The blue-chip index may have slumped heavily for the second consecutive session, but that was not enough to stop the rumour-mill turning yesterday. Reckitt Benckiser was swept to the top of the leaderboard as vague rumours of an imminent break-up bid were dusted off once again.
The maker of such household favourites as Cillit Bang, Vanish and Nurofen rose 57p to 3,255p amid reheated speculation suggesting the US titans Johnson & Johnson and Procter & Gamble could both be considering a possible approach.
The tale, which claimed an offer may be priced between 4,500p and 5,000p a share, helped Reckitt advance for the first time since its third-quarter results last week, when it warned it would see a slowdown in growth over the last quarter of the year.
Traders were taking the mutterings with a huge pinch of salt, however, noting its familiarity. Instead, they put the company's advance down to its defensive appeal, pointing out that it often moves the opposite way to the wider market.
There was similar scepticism to wild whispers that Marks & Spencer may be in line for a 550p a pop bid from the Chinese retailer Shanghai Bailian Group. It was certainly not enough to prevent the high street institution from being pegged back 9.9p to 312p as HSBC's Paul Rossington cut his forecasts ahead of the release of its interim results next Tuesday.
There was no fresh start to the new month for the FTSE 100, and the Square Mile was blaming one man - George Papandreou. The Greek prime minister's decision to announce a referendum on the eurozone rescue package left traders seething as the top-chip index plummeted 122.65 points to 5,421.57, meaning last week's gains of over 6 per cent have now been almost wiped out in just two sessions.
The fall came despite encouraging GDP figures, with any optimism created cancelled out by the announcement that the manufacturing sector contracted in October at its fastest rate for more than two-years.
Barclays continued to dive after its third-quarter results on Monday, slipping back 18.55p – or 9.5 per cent – to 176.75p after UBS's John-Paul Crutchley downgraded his advice to "neutral".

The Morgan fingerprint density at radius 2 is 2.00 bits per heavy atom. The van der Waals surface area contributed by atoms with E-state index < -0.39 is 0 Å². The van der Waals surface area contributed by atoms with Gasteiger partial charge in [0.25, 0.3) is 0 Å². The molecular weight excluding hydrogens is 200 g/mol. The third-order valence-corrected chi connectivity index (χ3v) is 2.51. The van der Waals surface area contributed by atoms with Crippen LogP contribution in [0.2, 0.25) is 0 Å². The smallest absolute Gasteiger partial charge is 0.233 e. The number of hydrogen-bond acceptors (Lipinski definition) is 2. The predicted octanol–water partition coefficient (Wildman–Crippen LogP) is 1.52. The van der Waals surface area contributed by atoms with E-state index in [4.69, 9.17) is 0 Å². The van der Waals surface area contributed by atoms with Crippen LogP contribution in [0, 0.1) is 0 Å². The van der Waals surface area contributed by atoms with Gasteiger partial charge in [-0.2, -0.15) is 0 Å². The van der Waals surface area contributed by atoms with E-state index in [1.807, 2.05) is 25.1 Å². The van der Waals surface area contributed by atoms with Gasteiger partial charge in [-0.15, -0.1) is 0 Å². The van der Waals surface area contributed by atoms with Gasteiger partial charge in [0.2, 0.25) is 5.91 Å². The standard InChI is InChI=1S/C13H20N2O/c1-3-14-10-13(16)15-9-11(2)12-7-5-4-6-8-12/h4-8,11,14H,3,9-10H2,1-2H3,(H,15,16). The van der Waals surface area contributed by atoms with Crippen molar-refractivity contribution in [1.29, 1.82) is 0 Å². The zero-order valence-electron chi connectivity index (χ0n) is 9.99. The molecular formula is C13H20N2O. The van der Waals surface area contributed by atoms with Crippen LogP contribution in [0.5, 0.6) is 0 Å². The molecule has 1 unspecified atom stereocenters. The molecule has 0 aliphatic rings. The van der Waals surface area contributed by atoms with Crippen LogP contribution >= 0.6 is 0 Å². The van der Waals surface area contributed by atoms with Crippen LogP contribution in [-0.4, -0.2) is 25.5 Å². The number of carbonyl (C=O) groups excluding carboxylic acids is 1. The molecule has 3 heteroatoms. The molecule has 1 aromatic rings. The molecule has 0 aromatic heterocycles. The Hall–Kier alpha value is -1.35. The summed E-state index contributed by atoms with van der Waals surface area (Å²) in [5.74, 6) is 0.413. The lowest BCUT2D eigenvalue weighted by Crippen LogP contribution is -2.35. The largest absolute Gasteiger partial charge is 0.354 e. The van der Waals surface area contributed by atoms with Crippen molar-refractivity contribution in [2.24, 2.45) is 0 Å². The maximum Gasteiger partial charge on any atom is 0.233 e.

Its peers were almost as badly hit, with Royal Bank of Scotland jumping down 1.95p to 22.28p ahead of its update later in the week. The wider financial sector was also full of red, as insurer Legal & General retreated 7.9p to 102.6p while the world's largest listed hedge fund Man Group was driven back 9.27 per cent to 136p – close to a nine-year low. Sensitive as always to the economic health of China, the miners dipped following worrying manufacturing data from the country. Kazakhmys and Xstrata declined 66p to 861.5p and 69.4p to 976.1p respectively as analysts from Citigroup warned the sector was "facing a perfect storm" of falling commodity prices and rising costs.
The prospect of winning big in Las Vegas saw punters take a flutter on bwin.party. The online gaming group was by far the top FTSE 250 riser after it unveiled a joint venture with Sin City big shots MGM Resorts and Boyd Gaming, which will see the three start a new internet poker company if and when online gaming is legalised in the US.
Evolution Securities' James Hollins praised the move, saying it could "drive massive potential revenue upside". In response the group shot up 13.6p, or 12.4 per cent, to 123.3p, helped by its small-cap peer 888 (2.25p higher at 35.25p) announcing a 42 per cent jump in its third-quarter revenues.
Also among the stocks on the mid-tier index managing to rise was Devro, as the sausage skin maker bumped up 8p to 254p. City voices said the fact that bangers were such a staple meant the group was benefiting from being seen as a strong defensive option.
The bid potential of Logica took a knock, despite the IT outsourcer frequently being the subject of takeover chatter. It slid back 4.4p to 89.5p after Canaccord Genuity's analysts said they questioned "the attractiveness of the group in a merger and acquisition environment", while they also cut their recommendation to "sell", claiming Logica was "poorly positioned in a number of ways".
Soco International disappointed investors by admitting that a jump in production at its Vietnamese Te Giac Trang field would now not be achieved until next year, leaving the oil explorer 11.3p worse off at 318.9p.
The announcement that it had started drilling at its NK-9 well in Kazakhstan prompted Roxi Petroleum to spurt up more than 70 per cent in early trading, and although the Alternative Investment Market-listed oil group ended up being pegged back slightly, it still closed 1p, or 34.78 per cent, stronger at 3.88p.